While Obama gets aggressive on jobs bill, GOP plays nice ... for now
Republican House leaders haven't been slamming President Obama's jobs proposal. But it's not a new political Age of Aquarius. They all face re-election, and voters are fed up with partisanship.
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Obama may be way down in the polls, but Congress is even lower in public opinion. House members all face re-election next year, and they’ve heard loudly and clearly from constituents that unless the partisan fighting and gridlock stops it may be time for voters to send new hired help to Washington.Skip to next paragraph
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The common perception is that both parties are equally at fault. But in recent years at least, that may not be true.
He’s taken eight signal legislative achievements – four each for Obama and former president George W. Bush – and checked the roll call votes in House and Senate.
The bills he chose are (for Bush) the first tax cut, No Child Left Behind, the Iraq War vote, and the 2003 Medicare prescription-drug bill. The four Obama bills are the stimulus, the health-care vote, the Dodd-Frank financial reform, and the “don’t ask, don’t tell” repeal.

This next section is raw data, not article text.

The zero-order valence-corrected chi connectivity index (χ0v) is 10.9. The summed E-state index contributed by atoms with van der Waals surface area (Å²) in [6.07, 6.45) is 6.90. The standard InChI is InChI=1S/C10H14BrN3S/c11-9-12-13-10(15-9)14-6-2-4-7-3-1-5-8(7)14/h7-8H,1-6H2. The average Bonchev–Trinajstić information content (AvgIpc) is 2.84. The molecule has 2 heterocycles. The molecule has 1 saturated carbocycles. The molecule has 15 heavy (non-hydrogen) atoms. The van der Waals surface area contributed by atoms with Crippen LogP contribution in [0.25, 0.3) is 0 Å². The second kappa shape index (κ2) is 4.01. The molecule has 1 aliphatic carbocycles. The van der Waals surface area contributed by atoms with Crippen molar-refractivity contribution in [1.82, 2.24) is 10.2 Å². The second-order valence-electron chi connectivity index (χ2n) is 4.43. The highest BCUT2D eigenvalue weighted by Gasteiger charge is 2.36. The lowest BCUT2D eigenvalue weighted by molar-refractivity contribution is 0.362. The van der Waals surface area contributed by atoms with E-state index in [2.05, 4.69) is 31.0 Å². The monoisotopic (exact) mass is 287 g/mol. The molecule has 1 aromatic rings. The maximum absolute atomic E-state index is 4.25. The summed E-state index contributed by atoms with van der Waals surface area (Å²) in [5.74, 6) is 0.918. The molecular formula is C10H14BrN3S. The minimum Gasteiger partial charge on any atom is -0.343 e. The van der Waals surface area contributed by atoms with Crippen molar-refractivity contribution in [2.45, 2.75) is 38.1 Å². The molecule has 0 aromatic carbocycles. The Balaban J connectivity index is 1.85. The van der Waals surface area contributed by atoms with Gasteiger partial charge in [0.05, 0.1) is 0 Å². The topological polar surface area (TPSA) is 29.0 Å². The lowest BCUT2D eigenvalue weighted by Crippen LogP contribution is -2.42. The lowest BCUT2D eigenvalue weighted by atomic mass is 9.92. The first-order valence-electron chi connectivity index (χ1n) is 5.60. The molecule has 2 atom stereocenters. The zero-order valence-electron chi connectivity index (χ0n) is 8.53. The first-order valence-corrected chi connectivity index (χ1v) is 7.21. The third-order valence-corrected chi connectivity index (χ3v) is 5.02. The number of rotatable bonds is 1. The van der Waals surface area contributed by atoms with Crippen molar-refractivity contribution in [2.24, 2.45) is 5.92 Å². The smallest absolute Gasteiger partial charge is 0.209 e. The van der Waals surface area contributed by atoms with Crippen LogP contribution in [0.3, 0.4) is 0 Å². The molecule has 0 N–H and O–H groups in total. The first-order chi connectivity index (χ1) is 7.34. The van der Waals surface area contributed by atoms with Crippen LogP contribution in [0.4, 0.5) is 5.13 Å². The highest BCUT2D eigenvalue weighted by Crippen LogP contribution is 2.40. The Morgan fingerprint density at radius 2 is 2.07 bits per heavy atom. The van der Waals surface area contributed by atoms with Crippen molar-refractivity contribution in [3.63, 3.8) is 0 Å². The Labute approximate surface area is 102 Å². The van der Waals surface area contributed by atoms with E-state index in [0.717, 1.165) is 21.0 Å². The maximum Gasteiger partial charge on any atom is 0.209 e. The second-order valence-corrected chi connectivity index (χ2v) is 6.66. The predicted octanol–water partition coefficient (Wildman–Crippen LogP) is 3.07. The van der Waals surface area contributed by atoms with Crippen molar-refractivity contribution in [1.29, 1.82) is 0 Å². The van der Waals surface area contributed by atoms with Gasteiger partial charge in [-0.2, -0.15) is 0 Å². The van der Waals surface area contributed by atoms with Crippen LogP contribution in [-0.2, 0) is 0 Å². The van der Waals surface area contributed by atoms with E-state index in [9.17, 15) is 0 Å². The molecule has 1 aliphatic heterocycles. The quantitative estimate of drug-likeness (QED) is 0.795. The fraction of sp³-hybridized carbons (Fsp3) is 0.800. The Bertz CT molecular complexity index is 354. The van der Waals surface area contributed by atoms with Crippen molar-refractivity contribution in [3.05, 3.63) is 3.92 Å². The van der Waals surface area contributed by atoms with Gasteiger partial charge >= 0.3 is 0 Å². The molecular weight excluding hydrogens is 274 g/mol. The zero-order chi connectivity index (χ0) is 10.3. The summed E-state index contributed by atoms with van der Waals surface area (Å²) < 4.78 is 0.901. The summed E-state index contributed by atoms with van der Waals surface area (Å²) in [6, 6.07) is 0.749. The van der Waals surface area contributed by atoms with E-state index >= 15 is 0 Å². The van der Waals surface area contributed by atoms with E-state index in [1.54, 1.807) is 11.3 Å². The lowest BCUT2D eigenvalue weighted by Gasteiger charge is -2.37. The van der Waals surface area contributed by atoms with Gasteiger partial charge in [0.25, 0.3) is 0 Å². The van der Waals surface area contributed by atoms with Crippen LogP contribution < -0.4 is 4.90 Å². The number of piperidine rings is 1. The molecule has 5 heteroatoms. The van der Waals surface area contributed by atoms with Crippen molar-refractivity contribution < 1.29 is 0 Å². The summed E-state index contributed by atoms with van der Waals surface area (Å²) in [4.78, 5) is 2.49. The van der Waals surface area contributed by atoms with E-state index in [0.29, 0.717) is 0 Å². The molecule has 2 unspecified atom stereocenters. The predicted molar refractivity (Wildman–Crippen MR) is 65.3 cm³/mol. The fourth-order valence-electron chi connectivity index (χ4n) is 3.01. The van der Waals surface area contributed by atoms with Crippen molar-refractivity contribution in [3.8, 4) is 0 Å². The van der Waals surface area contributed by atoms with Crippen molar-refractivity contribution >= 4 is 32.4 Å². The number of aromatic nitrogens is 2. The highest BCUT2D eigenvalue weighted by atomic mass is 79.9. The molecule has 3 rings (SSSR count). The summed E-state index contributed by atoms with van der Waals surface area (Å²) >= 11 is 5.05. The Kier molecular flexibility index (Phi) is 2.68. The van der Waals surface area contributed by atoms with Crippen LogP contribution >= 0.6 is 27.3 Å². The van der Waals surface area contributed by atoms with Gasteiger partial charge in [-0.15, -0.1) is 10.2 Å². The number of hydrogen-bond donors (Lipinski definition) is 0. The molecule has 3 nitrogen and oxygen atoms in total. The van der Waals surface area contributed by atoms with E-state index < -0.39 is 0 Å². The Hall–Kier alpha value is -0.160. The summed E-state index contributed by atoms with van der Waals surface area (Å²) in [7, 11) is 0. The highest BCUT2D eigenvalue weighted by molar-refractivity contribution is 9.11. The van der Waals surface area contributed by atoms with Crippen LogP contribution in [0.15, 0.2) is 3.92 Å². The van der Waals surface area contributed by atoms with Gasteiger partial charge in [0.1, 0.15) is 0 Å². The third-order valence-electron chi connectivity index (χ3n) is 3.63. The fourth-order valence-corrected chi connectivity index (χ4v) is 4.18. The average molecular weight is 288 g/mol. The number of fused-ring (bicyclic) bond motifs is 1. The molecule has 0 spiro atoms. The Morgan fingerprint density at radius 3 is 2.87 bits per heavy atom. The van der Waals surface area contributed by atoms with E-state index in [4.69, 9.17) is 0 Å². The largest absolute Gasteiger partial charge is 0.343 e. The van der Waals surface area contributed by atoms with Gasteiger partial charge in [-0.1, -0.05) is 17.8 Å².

“Here’s how it all adds up,” he writes. “Average Democratic Senate support for Bush: 45.5 percent. Average Democratic House support for Bush: 36.8 percent. Average combined Democratic support for Bush: 41.1 percent. Average Republican Senate support for Obama: 8.8 percent. Average Republican House support for Obama: 2.7 percent. Average combined Republican support for Obama: 5.75 percent.”
“Well now,” he concludes. “You see, both sides do do it. It just so happens that one side opposes the major proposals of the president from the other party seven times more intensely than the other side does it.”
So when Republican leaders talk about “finding common ground” and a “desire for bipartisan cooperation,” there’s some recent history to be considered. Which is why Obama is rolling up his sleeves and going straight to the voters.